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Light pollution in Kansas City

Seeing stars in the Heart of America

KC_Moon over downtown skyline

When the moon hits your eyes over dark KC skies, that’s amore.

Photo by @jeffbiernbaum_photography

Did you know that the starry sky in Kansas City is one of a kind? Seriously, no two places in the world have the same view of the stars — talk about local.

The thing is, it’s likely you’ve never gotten to fully appreciate the night sky. For example, if you live in downtown KC, you probably won’t see:

  • Zodiacal lights, the cone of light above sunrise + sunset points
  • Meteor showers, like the Perseids in August or the Orionids in October.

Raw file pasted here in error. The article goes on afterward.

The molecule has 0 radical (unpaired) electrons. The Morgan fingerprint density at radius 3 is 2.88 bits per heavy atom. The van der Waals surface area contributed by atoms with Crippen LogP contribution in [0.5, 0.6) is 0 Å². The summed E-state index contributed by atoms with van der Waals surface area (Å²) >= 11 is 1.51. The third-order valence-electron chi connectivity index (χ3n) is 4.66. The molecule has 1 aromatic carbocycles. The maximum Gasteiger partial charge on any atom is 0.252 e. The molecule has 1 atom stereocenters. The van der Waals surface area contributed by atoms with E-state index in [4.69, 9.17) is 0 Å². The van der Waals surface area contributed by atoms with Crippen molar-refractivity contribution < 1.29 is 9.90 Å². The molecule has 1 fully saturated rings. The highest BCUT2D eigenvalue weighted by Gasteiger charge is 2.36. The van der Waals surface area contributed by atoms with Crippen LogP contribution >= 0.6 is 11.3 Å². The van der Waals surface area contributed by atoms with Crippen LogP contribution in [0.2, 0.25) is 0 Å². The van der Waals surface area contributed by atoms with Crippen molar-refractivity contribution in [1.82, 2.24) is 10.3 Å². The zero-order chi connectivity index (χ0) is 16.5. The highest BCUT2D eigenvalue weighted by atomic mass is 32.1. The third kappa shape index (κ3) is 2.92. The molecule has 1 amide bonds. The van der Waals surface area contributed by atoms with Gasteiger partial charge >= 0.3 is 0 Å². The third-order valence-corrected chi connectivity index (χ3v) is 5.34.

• The Milky Way, visible as a yellow-orange band of light in the night sky.

In fact, we’re betting the sky at night is light gray or orange, and (sometimes) bright enough to read by. So, are we psychic? Well, maybe — but these are all effects of light pollution.

Light?!

Light. You may not think of light as a pollutant, but 2 million people all pointing lights into the night sky can have a serious effect on natural cycles that rely on light + the stars. Think:

  • Birds that pathfind using constellations
  • Insects attracted to light (like a moth to a flame, you could say)
  • Plants that use light to know when to grow + shed leaves
  • All creatures (even humans) that rely on day-night cycles for sleep

Even setting aside the ecosystem, it’s hard to argue with the view. (For reference, the downtown core is an 8-9 on the Bortle scale.)

Here’s something you won’t expect…

This is really good news. Of all the pollution that feels out of our control, light pollution is actually completely reversible. The International Dark Sky Association has resources to help you use artificial light conscientiously. Here’s some tips to get you started:

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